Medicinal Plants of Bangladesh
Medicinal Plants Database of Bangladesh includes the authentic Taxonomic Information, Vernacular/Bangla Name, Tribal and English Name, Family, Description and Photograph of the Plants, Chemical Constituents, Uses and Distribution of the species in Bangladesh. MPBD also contain dictionary of Botanical and Pharmacological terms.
Synonyms: Lycopersicon esculentum Mill.
Bengali/Vernacular Name: Belati Begun, Tok Begun, Tometo; Khatta baioon (Chittagong).English Name Tomato.
Description of the Plant:
An odorous viscidly pubescent annual herb, up to 1 m tall. Stems weak and trailing. Leaves up to 30 cm long; imparipinnate, lyrate or sometimes slightly lobed. Flowers small, 1.5-1.7 cm across, yellow, on lax, few-flowered, peduncled cymes. Fruits juicy, variable in size (2-10 cm across), shape (round, oblong or lobed) and colour (deep red, brick red or yellowish).
Pulp and juice of the fruit is digestive, mild aperient, promoter of gastric secretion, blood purifier and intestinal antiseptic; useful in canker of the mouth. Tomato is good in atonic dyspepsia, promotes flow of bile, corrective for kidneys, a gentle natural stimulant. It is a rich source of vitamins A and C and natural health acids (Yusuf et al. 2009).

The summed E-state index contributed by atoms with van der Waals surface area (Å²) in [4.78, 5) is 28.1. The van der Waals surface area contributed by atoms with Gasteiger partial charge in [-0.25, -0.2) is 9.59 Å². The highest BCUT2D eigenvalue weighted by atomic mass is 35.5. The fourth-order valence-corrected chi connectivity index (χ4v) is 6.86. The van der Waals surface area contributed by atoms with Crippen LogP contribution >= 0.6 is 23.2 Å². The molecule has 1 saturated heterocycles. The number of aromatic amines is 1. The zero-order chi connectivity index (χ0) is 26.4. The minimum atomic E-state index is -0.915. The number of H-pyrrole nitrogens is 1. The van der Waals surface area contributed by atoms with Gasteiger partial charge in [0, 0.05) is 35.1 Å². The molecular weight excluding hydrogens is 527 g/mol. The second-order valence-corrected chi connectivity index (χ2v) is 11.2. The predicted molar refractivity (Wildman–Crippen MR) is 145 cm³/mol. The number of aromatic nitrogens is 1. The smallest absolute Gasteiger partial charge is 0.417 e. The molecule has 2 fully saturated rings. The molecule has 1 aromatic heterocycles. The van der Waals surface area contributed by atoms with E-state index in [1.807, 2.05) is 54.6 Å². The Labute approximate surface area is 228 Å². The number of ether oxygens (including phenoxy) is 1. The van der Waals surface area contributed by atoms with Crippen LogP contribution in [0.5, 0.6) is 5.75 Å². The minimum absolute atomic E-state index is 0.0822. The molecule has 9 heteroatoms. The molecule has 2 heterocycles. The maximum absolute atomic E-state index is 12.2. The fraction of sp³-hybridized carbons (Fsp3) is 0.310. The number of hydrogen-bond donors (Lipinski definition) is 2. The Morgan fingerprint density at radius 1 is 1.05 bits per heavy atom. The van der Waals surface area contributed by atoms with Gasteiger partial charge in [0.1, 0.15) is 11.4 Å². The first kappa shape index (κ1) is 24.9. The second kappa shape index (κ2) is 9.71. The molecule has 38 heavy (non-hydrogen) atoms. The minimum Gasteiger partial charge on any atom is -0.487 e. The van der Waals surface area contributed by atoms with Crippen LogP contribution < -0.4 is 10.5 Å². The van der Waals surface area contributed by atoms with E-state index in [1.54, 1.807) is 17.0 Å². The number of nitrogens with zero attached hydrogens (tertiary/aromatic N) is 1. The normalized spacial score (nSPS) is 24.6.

Leaves contain glycol-alkaloides, tomatine and tomatidine and traces of solanine, amino acids and amides. Seeds contain neotigogenin, quercetin, kaempferol, lupeol, lanost-8-en-3β-ol, lanosterol, 24-methylenelanost-8-en-3β-ol, cycloartanol, 24-methylenecycloartanol, β-amyrin, α- & β-globulins and daturadiol. Ripe and unripe fruits contain all the essential amino acids except tryptophan and organic acids, principally citric, oxalic and malic acids, and clouring matters, chiefly carotenoids, β- carotene and lycopene. Fruits are rich in vitamins A and C. Unripe fruits have been reported to contain narcotine. Ripe fruits contain glucose, and fructose. Stem contains leucine, isoleucine, phenylalanine, glutamic acid, tyrosine, valine and γ-aminobutyric acid. Rutin has also been isolated from stems. Roots contain tomatidine (Ghani, 2003; Rastogi & Mehrotra, 1993).
Cultivated throughout the country.